Accuracy making a router jig

Discussion in 'Carpenters' Talk' started by dewaltdisney, Dec 4, 2003.

  1. dewaltdisney

    dewaltdisney New Member

    I had difficulty yesterday making a jig to cut a number of stopped housing joints in a job I am doing. I measured the gap between the router guide bush and the cutter but I could not get a tight fit (ooh err Mrs) I kept reducing further jig cut outs by a gnats and by my third attempt I got an accurate guide. Once done I sailed through the actual job with a good fit on all the joints but I guess there must be an easier way to get the jig right first time.

    Any suggestions?
     
  2. Dewy

    Dewy New Member

    I make stopped housings, mortices etc by using a bush on the router base & make the jig from MDF.
    Another & possibly easier method is to use the M.A.C. mitre board (sold on QVC) which is designed to turn any circular saw or router into a radial arm with up to 24" wide cuts, housings, bevels, mitres or compound mitre cuts. To get accurate width cuts I mounted mine on a longer board & fitted a sliding stop to both sides. This way no matter how many housings you are cutting they will all be the same. I know its only plastic & costs about £40 but well worth it for its accuracy. Its easy to make a similar board but would only be able to take the one tool its made for.
     
  3. dewaltdisney

    dewaltdisney New Member

    Thanks Dewey. I had a look on the QVC site and sussed out the jig you mention. I realise that I have not been thinking laterally enough on this and that creating a set of rails for the whole router base to run along is better than using the router guide bush method. I agree that £40 plus PP is a bit steep so I will make my own version of it first. If this is not satisfactory then I will probably end up buying from QVC.

    Thanks for the advice

    DWD
     
  4. Dewy

    Dewy New Member

    I did the same. I had seen the jig demonstrated & made a temporary one from plywood with softwood guide rails.
    I was fortunate in that QVC had messed up one of my orders & took over a month to deliver the correct goods (5-7 working days they promise). They gave me a £15 rebate on my next order so I bought the MAC board for £25. Cant be bad :)
     
  5. dewaltdisney

    dewaltdisney New Member

  6. Dewy

    Dewy New Member

    Spot on.
    I wish I had a webpage to show how I did it.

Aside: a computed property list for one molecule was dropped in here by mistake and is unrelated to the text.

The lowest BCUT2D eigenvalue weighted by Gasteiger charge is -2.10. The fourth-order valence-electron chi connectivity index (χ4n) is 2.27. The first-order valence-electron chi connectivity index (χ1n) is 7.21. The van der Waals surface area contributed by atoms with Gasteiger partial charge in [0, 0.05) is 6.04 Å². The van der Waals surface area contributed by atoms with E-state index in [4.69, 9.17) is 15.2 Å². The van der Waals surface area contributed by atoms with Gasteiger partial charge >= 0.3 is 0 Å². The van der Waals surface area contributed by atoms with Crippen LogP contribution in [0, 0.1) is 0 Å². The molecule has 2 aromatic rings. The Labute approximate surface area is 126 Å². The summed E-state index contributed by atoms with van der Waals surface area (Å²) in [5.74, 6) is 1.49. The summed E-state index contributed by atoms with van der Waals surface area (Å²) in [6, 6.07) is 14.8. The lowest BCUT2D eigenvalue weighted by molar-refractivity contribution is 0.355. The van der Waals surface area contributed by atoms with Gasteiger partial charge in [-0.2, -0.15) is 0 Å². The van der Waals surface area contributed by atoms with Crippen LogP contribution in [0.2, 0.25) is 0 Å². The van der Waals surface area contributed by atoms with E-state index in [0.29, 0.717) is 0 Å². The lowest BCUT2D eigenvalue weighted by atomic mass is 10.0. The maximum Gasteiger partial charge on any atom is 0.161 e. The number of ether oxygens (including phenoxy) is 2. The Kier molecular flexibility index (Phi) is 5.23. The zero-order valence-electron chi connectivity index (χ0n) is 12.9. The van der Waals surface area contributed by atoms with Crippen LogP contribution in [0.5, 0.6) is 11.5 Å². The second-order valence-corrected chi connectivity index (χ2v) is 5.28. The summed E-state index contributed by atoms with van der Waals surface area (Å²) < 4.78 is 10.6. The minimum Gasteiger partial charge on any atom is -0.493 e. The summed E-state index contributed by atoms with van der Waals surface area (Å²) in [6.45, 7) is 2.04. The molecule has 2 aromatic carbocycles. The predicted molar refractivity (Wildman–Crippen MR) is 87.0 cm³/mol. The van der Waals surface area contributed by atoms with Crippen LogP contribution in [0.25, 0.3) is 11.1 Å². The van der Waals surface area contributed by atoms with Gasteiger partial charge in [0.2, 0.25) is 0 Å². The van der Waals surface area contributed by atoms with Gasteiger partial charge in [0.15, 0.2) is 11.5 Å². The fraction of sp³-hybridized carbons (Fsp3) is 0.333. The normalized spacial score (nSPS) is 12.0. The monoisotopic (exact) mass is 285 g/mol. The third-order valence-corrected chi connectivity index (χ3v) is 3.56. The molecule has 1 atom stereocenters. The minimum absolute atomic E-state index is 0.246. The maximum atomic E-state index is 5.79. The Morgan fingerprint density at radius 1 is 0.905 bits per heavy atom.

I made the base larger (to accomodate larger workpieces) & made the lower rails a lot longer so they not only kept the work square but could have stops fitted. This way, you cut all pieces at one setting then move the stop slightly to get the correct width of cut. Then measure for further housings & repeat. By this method, whether making 1 or 100, they are all the same.
    Gee. Heres me, a former toolmaker (disabled) who has decided to try woodworking after years of watching Norm Abrams on Discovery Home & Liesure. As my abilities drop, I find I need machinery to compensate, so use my old toolmaking ideas to make things easier. Making jigs is more time consuming than the actual workpiece but is very satisfying. Of course, Having my grandfather as a cabinet maker helped. I still use some of his tricks of the trade from the 1920s. :)
     
  7. dewaltdisney

    dewaltdisney New Member

    Hi Again Dewy,

    I have not got a web site I just set up a Yahoo mailbox in my SFD I.D. and loaded up some pictures open to the public. It is a handy way of doing things but other users will now cotton on and Mr Moderator might blank them if someone posts a picture of their todger!!

    I too have been inspired by Norm and I have learned a lot from the programmes. Now I have some time to do woodwork I have been on a steep learning curve as well as acquiring more tools. I think that the forum is an excellent way of picking up tips from people in the trade. I am great on theory but this does not work its way down to my hands!!

    Sorry to hear of your disability but thanks for your help and advice

    Best wishes

    DWD
     

Share This Page